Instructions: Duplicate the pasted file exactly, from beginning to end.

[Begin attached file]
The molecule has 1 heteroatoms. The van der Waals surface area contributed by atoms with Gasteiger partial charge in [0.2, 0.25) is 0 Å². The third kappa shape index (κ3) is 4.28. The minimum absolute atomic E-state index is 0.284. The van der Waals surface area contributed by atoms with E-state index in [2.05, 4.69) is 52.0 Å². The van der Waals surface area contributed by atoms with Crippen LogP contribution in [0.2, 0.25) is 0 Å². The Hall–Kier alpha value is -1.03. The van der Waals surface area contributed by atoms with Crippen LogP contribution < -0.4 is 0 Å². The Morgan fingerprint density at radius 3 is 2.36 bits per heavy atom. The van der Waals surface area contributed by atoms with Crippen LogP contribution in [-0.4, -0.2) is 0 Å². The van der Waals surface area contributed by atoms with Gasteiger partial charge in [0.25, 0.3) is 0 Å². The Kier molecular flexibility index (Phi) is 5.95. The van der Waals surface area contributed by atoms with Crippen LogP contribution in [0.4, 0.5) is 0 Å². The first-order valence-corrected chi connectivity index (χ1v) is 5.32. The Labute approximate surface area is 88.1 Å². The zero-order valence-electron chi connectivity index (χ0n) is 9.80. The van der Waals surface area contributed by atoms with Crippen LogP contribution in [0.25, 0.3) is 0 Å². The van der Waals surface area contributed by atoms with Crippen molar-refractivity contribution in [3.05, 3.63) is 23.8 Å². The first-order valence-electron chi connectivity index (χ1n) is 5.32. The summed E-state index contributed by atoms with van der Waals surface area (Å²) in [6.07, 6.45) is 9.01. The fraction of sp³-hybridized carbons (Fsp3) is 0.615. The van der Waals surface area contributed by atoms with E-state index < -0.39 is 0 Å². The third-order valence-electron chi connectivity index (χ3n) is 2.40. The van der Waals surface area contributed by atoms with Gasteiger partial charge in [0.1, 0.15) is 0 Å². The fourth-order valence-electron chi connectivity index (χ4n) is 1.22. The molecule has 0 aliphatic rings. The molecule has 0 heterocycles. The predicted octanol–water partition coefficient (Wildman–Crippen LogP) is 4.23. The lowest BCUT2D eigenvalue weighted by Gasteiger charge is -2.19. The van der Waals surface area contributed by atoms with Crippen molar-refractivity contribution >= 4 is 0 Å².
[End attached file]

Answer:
The molecule has 1 heteroatoms. The van der Waals surface area contributed by atoms with Gasteiger partial charge in [0.2, 0.25) is 0 Å². The third kappa shape index (κ3) is 4.28. The minimum absolute atomic E-state index is 0.284. The van der Waals surface area contributed by atoms with E-state index in [2.05, 4.69) is 52.0 Å². The van der Waals surface area contributed by atoms with Crippen LogP contribution in [0.2, 0.25) is 0 Å². The Hall–Kier alpha value is -1.03. The van der Waals surface area contributed by atoms with Crippen LogP contribution < -0.4 is 0 Å². The Morgan fingerprint density at radius 3 is 2.36 bits per heavy atom. The van der Waals surface area contributed by atoms with Crippen LogP contribution in [-0.4, -0.2) is 0 Å². The van der Waals surface area contributed by atoms with Gasteiger partial charge in [0.25, 0.3) is 0 Å². The Kier molecular flexibility index (Phi) is 5.95. The van der Waals surface area contributed by atoms with Crippen LogP contribution in [0.4, 0.5) is 0 Å². The first-order valence-corrected chi connectivity index (χ1v) is 5.32. The Labute approximate surface area is 88.1 Å². The zero-order valence-electron chi connectivity index (χ0n) is 9.80. The van der Waals surface area contributed by atoms with Crippen LogP contribution in [0.25, 0.3) is 0 Å². The van der Waals surface area contributed by atoms with Crippen molar-refractivity contribution in [3.05, 3.63) is 23.8 Å². The first-order valence-electron chi connectivity index (χ1n) is 5.32. The summed E-state index contributed by atoms with van der Waals surface area (Å²) in [6.07, 6.45) is 9.01. The fraction of sp³-hybridized carbons (Fsp3) is 0.615. The van der Waals surface area contributed by atoms with E-state index < -0.39 is 0 Å². The third-order valence-electron chi connectivity index (χ3n) is 2.40. The van der Waals surface area contributed by atoms with Gasteiger partial charge in [0.1, 0.15) is 0 Å². The fourth-order valence-electron chi connectivity index (χ4n) is 1.22. The molecule has 0 aliphatic rings. The molecule has 0 heterocycles. The predicted octanol–water partition coefficient (Wildman–Crippen LogP) is 4.23. The lowest BCUT2D eigenvalue weighted by Gasteiger charge is -2.19. The van der Waals surface area contributed by atoms with Crippen molar-refractivity contribution >= 4 is 0 Å².